New York City’s law extending voting rights in municipal elections to noncitizens who are legally allowed to live, work and go to school in the five boroughs violates the New York State Constitution, according to a ruling issued by Justice Ralph Porzio in the Richmond County State Supreme Court on Monday.
Staten Island Borough President Vito Fossella was the lead among a group of predominantly Republican plaintiffs who south of the city after the new law was enacted in January, arguing it would change how they needed to campaign. A group of voters who were plaintiffs in the suit also claimed their votes would be diluted by the new law, which was set to allow upwards of 800,000 new voters to register and vote in local elections starting in 2023.
In his ruling, Porzio sided with the plaintiffs, adding the measure also violated New York State election law and the municipal home rule law.
“The New York State Constitution expressly states that citizens meeting the age and residency requirements are entitled to register and vote in elections,” Porzio wrote in his ruling, emphasizing the word “citizens.” New York State election law reaffirms this right is granted to only citizens, he wrote, and the city was exceeding its constitutionally granted authority by attempting to extend the right to non-citizens.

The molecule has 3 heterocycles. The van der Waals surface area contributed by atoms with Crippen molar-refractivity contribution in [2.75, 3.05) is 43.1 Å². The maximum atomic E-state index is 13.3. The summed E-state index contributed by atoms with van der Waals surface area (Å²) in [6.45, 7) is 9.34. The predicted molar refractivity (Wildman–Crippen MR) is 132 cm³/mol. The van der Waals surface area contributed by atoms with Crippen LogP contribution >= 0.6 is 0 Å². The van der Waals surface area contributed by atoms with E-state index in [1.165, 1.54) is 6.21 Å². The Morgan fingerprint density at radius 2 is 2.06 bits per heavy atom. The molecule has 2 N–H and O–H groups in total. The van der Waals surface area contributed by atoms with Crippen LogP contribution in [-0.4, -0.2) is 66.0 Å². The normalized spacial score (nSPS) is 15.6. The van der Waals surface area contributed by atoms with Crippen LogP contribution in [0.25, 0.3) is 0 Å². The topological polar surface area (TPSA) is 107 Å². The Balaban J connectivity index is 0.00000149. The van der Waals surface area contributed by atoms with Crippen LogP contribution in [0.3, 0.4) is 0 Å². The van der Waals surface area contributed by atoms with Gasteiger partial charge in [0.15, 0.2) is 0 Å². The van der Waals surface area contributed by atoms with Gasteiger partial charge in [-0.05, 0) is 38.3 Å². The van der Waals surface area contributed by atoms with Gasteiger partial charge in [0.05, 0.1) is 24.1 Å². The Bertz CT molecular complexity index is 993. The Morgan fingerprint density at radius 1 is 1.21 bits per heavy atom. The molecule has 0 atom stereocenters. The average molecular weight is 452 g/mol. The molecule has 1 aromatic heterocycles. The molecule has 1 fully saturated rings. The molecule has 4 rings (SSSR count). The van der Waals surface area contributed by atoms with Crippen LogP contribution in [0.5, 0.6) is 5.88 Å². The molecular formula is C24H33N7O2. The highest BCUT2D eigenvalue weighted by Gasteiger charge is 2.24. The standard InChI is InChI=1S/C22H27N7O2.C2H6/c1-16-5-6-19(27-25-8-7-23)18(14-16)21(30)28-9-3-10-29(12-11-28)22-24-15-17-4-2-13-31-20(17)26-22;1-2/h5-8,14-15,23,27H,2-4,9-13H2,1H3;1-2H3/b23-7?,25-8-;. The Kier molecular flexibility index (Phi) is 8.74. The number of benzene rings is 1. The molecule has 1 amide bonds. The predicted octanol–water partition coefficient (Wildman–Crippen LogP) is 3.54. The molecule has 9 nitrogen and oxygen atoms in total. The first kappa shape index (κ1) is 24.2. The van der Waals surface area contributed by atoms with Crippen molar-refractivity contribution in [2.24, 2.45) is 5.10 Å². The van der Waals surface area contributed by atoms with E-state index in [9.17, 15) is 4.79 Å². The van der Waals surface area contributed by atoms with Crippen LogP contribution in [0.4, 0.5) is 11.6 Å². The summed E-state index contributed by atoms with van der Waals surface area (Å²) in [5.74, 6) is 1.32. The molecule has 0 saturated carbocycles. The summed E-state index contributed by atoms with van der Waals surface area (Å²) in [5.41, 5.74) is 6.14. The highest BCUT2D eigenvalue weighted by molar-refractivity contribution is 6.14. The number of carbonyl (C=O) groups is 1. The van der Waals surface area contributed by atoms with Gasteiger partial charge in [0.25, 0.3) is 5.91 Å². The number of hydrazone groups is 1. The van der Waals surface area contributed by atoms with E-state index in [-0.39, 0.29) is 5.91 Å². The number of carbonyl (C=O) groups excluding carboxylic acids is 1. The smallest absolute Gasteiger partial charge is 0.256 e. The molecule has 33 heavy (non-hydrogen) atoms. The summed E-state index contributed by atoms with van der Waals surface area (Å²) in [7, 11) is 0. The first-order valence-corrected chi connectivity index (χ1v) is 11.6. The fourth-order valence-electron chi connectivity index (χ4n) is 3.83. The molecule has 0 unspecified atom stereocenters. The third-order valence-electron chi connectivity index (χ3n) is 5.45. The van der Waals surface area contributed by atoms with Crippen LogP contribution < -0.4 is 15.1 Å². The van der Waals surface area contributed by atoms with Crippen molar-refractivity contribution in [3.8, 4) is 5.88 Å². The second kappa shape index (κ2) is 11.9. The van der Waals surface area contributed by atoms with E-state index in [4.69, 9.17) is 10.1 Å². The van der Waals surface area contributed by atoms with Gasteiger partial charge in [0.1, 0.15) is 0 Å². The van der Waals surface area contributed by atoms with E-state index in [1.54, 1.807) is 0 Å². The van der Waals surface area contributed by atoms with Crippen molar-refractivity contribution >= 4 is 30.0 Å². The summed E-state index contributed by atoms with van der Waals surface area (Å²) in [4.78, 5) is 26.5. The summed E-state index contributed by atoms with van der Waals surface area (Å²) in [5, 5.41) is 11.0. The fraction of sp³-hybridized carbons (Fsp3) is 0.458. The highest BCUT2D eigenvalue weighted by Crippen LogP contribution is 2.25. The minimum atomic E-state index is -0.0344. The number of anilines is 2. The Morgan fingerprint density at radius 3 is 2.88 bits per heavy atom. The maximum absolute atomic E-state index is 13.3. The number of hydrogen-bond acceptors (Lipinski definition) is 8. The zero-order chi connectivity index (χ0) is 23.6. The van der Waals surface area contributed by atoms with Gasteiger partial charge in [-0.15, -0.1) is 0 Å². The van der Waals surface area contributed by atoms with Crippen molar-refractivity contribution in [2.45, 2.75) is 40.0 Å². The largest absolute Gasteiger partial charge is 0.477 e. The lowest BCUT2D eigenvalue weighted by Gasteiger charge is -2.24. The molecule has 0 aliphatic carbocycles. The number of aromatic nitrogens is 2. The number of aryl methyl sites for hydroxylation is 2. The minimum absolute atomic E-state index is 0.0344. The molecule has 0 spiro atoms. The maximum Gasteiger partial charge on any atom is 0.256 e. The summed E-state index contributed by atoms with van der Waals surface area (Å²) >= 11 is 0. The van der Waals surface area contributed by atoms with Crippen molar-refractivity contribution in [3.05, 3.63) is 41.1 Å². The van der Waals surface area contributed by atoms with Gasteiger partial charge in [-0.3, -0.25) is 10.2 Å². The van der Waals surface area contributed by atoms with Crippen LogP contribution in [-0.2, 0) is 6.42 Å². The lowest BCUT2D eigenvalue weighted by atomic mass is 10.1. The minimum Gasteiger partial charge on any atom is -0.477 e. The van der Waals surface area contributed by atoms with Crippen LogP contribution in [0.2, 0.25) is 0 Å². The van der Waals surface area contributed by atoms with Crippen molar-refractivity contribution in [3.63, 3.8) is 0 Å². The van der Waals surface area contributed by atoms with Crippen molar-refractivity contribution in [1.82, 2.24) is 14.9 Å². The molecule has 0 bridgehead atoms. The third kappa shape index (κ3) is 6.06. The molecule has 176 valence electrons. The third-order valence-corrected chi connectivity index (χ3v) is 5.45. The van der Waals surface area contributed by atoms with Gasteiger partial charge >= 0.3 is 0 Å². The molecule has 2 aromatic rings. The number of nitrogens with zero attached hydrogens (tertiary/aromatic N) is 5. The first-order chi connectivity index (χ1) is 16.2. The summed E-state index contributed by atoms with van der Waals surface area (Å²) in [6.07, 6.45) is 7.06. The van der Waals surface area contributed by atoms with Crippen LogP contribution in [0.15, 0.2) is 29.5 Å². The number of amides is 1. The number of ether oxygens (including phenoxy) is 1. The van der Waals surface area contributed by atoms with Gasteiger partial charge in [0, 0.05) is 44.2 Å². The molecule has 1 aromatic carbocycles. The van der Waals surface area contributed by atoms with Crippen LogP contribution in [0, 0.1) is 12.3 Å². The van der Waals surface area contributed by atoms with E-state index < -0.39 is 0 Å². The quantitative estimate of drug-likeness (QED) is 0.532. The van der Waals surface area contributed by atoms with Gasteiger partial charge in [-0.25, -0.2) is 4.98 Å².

“Though voting is a right so many citizens take for granted, the City of New York cannot ‘obviate’ the restrictions imposed by the Constitution,” Porzio added.
The judge also affirmed the arguments made by plaintiffs that “the weight of the citizens’ vote will be diluted by municipal voters and candidates and political parties alike will need to reconfigure their campaigns.”
He framed his decision as a forewarning: “Though Plaintiffs have not suffered harm today, the harm they will suffer is imminent.”
Proponents of the law including LatinoJustice, who joined the lawsuit in support of intervening defendants who would be directly affected by the new law, said they planned to move forward with an appeal to the Appellate Division, Second Department.
A spokesperson for the City Law Department did not immediately respond to a request for comment.
This is a developing story. Please check back for updates.